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Big Economic Reads: Coronavirus Shakes Global Growth Outlook

Big Economic Reads: Coronavirus Shakes Global Growth Outlook

  • Weekly review of stories and analysis from Bloomberg Economics
  • Fed gives glimpse of inflation strategy as BOE holds rates
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Photographer: SeongJoon Cho/Bloomberg

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The outbreak of the deadly coronavirus forced economists to ponder their call for the world economy to stabilize in 2020 as they began considering the risk it posed to supply chains and monetary policy.

Meantime, the Federal Reserve gave fresh insight into its view of inflation and the Bank of England delivered a downbeat assessment on the U.K.’s outlook.

Such topics are among the collection of this week’s analysis, scoops and enterprise from Bloomberg Economics:

Enda Curran and Katia Dmitrieva showed how economists were adapting their forecasts to the spreading virus as did the team from Bloomberg Economics. Malcolm Scott detailed what it might mean for government policy and James Mayger weighed in on implications for the trade deal with the U.S. Bloomberg’s Stephanomics podcast also discussed the risks.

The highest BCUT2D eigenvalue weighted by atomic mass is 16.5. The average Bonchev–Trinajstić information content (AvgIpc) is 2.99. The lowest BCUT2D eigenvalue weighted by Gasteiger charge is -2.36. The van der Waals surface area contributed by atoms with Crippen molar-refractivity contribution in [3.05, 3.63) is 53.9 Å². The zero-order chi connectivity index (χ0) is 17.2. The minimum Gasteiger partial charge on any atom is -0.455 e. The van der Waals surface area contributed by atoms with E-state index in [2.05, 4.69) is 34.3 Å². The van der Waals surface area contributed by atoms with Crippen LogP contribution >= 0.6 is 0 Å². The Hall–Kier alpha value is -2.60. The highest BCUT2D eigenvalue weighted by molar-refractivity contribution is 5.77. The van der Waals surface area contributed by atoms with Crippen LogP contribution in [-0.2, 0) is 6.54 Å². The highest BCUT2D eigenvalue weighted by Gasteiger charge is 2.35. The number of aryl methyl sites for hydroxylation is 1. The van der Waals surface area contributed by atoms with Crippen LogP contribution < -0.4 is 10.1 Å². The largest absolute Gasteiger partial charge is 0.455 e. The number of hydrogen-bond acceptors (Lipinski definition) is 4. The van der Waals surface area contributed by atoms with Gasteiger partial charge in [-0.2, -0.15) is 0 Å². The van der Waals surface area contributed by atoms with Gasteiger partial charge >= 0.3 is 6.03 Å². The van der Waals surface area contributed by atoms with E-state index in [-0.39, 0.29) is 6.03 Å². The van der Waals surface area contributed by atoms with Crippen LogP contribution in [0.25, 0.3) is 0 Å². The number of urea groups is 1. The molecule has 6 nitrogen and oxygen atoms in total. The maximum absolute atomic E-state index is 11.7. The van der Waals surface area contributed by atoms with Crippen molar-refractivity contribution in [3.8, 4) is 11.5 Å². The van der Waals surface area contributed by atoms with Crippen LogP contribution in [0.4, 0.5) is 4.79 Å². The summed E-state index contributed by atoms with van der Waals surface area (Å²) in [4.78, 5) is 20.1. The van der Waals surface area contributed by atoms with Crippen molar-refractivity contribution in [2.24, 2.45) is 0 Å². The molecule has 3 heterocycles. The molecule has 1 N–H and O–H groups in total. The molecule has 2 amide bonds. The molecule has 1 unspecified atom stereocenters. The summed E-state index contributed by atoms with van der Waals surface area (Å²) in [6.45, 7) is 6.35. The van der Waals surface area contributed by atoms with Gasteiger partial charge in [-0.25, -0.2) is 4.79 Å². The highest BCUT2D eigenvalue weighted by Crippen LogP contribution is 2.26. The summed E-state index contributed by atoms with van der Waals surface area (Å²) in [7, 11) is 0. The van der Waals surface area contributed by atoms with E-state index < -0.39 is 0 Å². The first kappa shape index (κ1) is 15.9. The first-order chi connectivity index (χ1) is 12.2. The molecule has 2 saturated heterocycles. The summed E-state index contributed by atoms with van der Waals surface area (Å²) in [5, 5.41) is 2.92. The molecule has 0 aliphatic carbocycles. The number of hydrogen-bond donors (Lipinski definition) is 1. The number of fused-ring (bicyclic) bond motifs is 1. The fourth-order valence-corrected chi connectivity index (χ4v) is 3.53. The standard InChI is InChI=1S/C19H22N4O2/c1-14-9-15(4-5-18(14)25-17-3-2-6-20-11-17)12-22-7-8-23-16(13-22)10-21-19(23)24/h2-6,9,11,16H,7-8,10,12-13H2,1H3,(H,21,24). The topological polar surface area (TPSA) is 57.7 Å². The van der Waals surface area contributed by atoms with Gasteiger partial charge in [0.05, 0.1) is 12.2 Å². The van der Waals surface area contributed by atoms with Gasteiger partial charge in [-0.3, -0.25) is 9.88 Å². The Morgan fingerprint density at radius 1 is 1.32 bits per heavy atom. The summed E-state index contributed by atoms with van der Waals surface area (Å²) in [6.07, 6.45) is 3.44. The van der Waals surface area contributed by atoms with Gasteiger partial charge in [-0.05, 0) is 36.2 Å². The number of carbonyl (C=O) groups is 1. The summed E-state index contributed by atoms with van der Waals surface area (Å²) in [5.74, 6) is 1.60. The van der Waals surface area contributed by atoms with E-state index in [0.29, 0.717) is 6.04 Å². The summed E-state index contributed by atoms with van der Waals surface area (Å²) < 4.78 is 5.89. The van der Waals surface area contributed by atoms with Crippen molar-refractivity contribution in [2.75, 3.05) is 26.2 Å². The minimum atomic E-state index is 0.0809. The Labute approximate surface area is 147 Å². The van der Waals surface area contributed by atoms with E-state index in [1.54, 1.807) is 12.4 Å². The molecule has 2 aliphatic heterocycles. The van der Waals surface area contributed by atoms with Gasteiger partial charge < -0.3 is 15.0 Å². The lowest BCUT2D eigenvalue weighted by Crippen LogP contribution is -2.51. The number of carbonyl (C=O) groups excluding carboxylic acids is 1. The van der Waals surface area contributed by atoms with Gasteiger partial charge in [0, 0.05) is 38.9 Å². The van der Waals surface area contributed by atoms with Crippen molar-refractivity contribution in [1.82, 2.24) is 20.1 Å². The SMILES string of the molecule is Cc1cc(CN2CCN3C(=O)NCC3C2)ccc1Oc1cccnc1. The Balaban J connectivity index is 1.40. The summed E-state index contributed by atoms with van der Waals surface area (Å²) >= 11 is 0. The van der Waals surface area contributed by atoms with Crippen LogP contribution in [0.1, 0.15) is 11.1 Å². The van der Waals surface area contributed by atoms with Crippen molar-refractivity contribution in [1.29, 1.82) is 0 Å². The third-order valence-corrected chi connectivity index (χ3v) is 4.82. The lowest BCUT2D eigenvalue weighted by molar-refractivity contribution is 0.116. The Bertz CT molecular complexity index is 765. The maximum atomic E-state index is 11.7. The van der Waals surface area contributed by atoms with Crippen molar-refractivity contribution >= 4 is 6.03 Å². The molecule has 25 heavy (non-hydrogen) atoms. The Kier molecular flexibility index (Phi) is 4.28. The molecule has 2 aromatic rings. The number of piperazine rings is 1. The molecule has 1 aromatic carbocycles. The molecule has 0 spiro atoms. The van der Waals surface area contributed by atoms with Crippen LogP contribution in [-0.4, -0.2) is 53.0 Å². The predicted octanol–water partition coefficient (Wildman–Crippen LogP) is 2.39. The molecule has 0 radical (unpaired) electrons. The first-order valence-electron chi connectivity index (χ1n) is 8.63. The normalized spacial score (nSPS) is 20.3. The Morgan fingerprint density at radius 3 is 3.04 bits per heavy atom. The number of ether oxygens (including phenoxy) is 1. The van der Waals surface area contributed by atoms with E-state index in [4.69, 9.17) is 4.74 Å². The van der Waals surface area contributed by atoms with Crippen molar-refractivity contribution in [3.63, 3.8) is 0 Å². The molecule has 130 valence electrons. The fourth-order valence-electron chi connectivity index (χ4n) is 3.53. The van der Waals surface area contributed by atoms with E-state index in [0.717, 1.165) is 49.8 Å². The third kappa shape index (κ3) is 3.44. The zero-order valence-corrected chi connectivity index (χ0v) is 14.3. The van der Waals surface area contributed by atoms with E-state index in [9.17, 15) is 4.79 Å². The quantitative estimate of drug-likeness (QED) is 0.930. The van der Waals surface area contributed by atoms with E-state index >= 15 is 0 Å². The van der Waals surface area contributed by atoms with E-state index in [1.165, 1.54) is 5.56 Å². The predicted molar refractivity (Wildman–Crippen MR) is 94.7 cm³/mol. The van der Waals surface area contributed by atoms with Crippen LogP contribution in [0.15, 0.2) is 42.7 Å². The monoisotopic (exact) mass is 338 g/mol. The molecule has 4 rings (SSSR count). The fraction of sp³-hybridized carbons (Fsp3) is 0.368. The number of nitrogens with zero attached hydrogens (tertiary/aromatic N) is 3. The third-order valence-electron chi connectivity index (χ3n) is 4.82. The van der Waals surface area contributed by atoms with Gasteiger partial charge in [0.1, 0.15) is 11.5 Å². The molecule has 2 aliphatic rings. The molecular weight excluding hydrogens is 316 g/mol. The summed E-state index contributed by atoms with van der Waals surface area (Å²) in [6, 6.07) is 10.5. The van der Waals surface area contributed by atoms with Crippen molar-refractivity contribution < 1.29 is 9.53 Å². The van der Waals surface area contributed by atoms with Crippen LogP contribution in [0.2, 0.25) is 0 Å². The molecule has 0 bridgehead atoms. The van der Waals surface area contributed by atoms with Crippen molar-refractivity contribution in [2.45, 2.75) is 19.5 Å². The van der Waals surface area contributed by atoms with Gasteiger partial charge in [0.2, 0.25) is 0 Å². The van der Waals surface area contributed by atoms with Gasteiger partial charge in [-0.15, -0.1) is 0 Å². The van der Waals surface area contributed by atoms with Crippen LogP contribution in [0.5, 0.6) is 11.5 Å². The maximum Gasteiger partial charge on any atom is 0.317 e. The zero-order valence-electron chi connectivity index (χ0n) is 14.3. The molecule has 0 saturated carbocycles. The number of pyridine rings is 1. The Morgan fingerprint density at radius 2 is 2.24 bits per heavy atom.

Coronavirus may drag GDP to 4.5% in the first quarter

While the Fed left interest rates unchanged, Chris Condon, Rich Miller and Matthew Boesler detailed why it may be changing tack in its effort to spur inflation. In the U.K., the Bank of England kept its benchmark on hold in Governor Mark Carney’s final meeting, waiting for more evidence of an economic rebound before supporting it with a cut. Meanwhile, emerging-market central banks continued reducing rates.

Rate-Reduction Club

Ukraine’s central bank joins emerging-market peers in cutting interest rates

Source: Bloomberg

Note: Map shows institutions with rate decisions since the start of 2020

Prinesha Naidoo detailed some of the debates swirling in South Africa over its economic future, including trade relations with the U.S.

Preferential Trade

South Africa's agriculture exporters made the most of duty-free access to the U.S in 2018.

Source: Tralac Trade Law Centre, U.S International Trade Commission

Bloomberg reporters Vrishti Beniwal, Rahul Satija, Dhwani Pandya and Anirban Nag took a long lens to look at how India’s economy suddenly started crumbling and why.

Slow Expansion

India’s economy seen growing at slowest pace since 2009

Source: Statistics Ministry

Note: Bars represent financial year to March; FY2020 is an estimate

Shelly Hagan identified a trend in Canada which shows men have been particular winners from a hot labor market, a divergence from the U.S. where women are eclipsing men.

Men’s Work

Males make up majority of job holders in Canada versus females in U.S.

Source: Statistics Canada Labor Force Survey- employees, U.S. Payroll Data

The latest edition of Bloomberg Markets Magazine is focused on trade. Here are some of the articles that will feature.